This is important because this time of year is a tough time for many people, even if most of us are too focussed on ourselves to notice. Seriously, read the dross I wrote above about having to work late and buying presents. What sort of clown thinks that’s an issue when every day he walks past homeless people in one of the richest countries in the world?
My only saving grace is that I’m not the only self-centred person at Christmas. A lot of us find it too easy to forget how hard others have it at this time of year.
This is shown in Scrooged when Frank finds a homeless man who has frozen to death. One of Frank’s first reactions is actually to get angry with the guy for not getting himself somewhere warm. This may seem harsh but I’m sure many people feel momentary flashes of anger when someone’s unhappiness intrudes on their Christmas. It’s the part of you which wants to tell homeless people to get a job, as if the guy mumbling into his can of Special Brew at 9am is going to interview particularly well. After all, it is easier to feel condescending anger than it is to feel guilt about how little we do for the less fortunate.
Like Frank, who gradually notices the suffering of others, we will at some point feel pangs of guilt when we realise how selfish we have been thinking about our own non-problems when countless others are having a tough time all around us.
Stage 4: we wonder if we can be better
That Scrooged confronts the darker side of Christmas and does it without being preachy is impressive. It also makes an otherwise saccharine ending much more palatable. Sure, there are some Christmas miracle clichés involved but Frank’s key realisation is one we all have every Christmas (or at least after we’ve had a few drinks).
This realisation is that it’s not too late to become the people we want to be. The type of people who spend enough time with their families, who are more positive in their outlook, who think about others and do their best to help the less fortunate. Ultimately it’s hard to argue with the point that if we started acting how we know we should act then perhaps the world would be in a better state by next Christmas.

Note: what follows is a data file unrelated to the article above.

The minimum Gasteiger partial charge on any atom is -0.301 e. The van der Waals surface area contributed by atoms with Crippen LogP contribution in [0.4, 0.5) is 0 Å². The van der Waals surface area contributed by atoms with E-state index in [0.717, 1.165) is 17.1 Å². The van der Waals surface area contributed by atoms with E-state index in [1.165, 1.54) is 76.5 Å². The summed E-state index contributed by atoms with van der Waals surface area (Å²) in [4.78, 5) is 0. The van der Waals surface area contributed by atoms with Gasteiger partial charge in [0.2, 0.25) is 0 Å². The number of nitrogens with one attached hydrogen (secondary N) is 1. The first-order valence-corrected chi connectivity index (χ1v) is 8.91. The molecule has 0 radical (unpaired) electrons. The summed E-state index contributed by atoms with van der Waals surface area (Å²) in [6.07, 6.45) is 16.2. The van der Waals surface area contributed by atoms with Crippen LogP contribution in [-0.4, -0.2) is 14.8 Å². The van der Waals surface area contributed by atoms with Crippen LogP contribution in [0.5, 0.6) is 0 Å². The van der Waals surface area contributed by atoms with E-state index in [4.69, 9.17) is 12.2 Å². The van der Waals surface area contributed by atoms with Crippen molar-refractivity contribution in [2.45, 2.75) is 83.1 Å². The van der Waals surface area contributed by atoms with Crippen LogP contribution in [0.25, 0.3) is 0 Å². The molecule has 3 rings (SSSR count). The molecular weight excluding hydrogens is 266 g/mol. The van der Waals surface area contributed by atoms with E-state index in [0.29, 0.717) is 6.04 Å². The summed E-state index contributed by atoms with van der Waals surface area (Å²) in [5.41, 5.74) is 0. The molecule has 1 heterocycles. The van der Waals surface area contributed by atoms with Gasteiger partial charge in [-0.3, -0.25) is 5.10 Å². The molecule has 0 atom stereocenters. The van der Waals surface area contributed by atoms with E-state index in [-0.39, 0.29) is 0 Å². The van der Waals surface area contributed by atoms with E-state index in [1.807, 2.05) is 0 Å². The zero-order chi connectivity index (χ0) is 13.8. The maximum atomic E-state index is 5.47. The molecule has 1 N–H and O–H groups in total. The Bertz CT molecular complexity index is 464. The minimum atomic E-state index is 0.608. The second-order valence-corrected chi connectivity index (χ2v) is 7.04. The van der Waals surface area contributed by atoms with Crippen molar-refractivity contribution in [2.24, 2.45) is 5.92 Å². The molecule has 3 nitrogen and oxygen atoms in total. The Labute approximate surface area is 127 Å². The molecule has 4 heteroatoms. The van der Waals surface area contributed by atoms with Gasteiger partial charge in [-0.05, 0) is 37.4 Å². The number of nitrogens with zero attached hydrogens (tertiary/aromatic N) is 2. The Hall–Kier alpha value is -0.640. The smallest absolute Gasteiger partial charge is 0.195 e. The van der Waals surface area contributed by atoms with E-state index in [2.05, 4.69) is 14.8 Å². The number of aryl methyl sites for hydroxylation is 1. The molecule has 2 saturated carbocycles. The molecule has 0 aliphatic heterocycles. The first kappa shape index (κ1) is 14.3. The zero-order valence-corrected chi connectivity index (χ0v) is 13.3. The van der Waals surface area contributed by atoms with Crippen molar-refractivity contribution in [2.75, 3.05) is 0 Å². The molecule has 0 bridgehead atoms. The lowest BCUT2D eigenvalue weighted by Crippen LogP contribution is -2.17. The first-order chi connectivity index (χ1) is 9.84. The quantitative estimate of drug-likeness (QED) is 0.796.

The video below links to that scene, so obviously it’s a bit of a spoiler. That said, if you don’t know how a Christmas Carol ends then you should be reading things other than this odd little post.
As a normal film, it gets 4/5 stars but as a Christmas movie it gets 5/5 (obviously). Scrooged is available on Netflix and Stranger Views is full of Netflix film reviews. . You can find all of our movie reviews and posts here. If you don’t have Netflix, get it from Amazon.
Thanks for reading this post, and if you’d like to tell me where I’ve gone wrong or how I should stop reading so much into comedies the comments section is below.
This will be my last post on Stranger Views before Christmas and I just wanted to express my gratitude to all of you who have taken the time to visit the site, read our stuff and occasionally even commented and shared it. So thanks to you, and have a great Christmas.